Two dolphins jumping out of the water

Ocean researchers from the University of Exeter have welcomed the United Nations High Seas Treaty.

After negotiations that began more than a decade ago, the treaty will protect areas that lie outside national boundaries.

It places 30% of the world’s oceans into protected areas, puts more money into marine conservation and covers use of resources (such as mining).

Exeter’s marine researchers called the treaty a “huge step forwards” and a “crucial first step” – but said it must be ratified by nations to ensure meaningful action.  

Professor Callum Roberts said: “I am delighted that this treaty has finally been agreed.

“I have worked on the scientific need and mechanisms for high seas protection for nearly 20 years, almost the entire span of these negotiations.

“At times I doubted we would ever achieve success.

“This new High Seas Treaty is essential to tame the wild west mentality of exploitation in the last frontier of international waters, a place where anything goes in the pursuit of profit.

“It will also bring the UN’s recent decision to establish 30% of the ocean as protected areas by 2030 within reach.

“Until now there has been no legally agreed instrument available to establish protected areas in the 43% of the planet that lies beyond national control.

“That half-planet sized hole in our ambitions can now be filled with a meaningful network of protected areas.”

Dr Kirsten Thompson said: “The newly agreed UN oceans treaty finally provides a mechanism for creating a network of ocean sanctuaries across the high seas, keeping the aim of 30% coverage by 2030 alive.

“What governments do next is key – the treaty needs to be ratified by countries so that effective protection can be delivered across our ocean as soon as possible.”

Professor James Scourse said: “The high seas now face multiple threats, from deep-sea mining to overfishing; these are overprinting the ongoing threats from planetary heating.

“This treaty is a belated crucial first step towards protecting significant parts of the oceans and demonstrates again that complex international environmental agreements are possible.”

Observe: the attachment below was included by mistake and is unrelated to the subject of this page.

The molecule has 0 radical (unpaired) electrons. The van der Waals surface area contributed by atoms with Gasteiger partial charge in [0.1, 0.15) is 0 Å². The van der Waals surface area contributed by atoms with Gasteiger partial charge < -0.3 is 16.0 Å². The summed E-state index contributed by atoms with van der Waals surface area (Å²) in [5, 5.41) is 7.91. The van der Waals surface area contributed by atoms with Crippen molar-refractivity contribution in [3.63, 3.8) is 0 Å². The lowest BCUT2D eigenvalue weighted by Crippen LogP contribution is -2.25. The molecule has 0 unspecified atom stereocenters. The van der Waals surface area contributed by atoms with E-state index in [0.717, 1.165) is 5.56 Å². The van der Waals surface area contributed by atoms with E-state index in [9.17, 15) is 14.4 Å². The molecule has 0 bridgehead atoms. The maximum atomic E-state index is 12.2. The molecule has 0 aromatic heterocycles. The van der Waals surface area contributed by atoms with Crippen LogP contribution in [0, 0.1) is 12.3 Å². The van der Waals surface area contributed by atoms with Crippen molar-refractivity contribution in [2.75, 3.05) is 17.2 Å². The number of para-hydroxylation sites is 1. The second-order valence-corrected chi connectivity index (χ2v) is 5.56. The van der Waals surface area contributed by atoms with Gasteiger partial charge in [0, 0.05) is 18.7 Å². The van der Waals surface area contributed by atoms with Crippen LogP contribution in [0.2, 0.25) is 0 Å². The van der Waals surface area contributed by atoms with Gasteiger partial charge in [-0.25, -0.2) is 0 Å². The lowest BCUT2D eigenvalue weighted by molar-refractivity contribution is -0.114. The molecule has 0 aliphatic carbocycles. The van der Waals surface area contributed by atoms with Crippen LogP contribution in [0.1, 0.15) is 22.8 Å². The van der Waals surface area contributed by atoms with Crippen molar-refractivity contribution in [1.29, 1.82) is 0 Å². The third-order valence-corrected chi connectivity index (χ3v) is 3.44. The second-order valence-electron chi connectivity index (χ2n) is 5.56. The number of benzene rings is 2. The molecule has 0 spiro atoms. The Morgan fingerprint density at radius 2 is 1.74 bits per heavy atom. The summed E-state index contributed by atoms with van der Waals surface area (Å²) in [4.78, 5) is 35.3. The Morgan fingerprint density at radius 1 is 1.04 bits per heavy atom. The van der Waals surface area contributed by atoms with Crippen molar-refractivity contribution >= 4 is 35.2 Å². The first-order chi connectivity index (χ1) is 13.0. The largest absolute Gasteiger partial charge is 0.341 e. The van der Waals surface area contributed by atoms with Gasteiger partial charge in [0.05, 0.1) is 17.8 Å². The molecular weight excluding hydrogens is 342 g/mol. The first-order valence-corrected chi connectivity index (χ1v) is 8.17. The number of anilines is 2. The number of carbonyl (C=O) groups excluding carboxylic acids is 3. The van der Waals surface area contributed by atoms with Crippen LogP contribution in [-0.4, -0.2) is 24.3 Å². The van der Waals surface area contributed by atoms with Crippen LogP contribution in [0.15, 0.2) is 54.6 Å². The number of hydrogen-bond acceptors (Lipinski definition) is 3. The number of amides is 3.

Dr Lucy Hawkes said: “Animal tracking work carried out by Marine researchers here at Exeter has shown that marine wildlife travel vast distances across international borders, and desperately need internationally cohesive protection for their populations to recover from historic overfishing and harvesting.

“The treaty reached this week is a huge step forwards, but we look forward to contributing more scientific understanding to foster really sustainable management of protected areas.”

Professor Lora Fleming said: “This is a huge step forward to protecting and conserving the health of both people and the ocean.”

Professor Philipp Thies, who specialises in offshore renewable energy, said: “The resources of the high seas are coming under increasing pressure, not just fish stock, but mineral resources are targeted for increased use commercial use.

“To ensure important habitats are protected from and for humanity this is a significant achievement.

“It will also allow managed commercial use of high seas resources for the benefit of all countries around the world, rather than the a few counties with the economic and technological power for exploration.

“My hope is that this agreement will unlock both the protection of critical habitats and the managed use of high seas resources.”

Professor Brendan Godley, who leads the Exeter Marine research theme, said: “The majority of our oceans are considered international waters or the ‘High Seas’.

“This step towards a UN treaty is a most positive one.

“It has tremendous potential to help greatly with biodiversity conservation, in particular to better safeguard migratory species and important fish stocks.

“We now need the world’s governments to adopt and support the agreement.”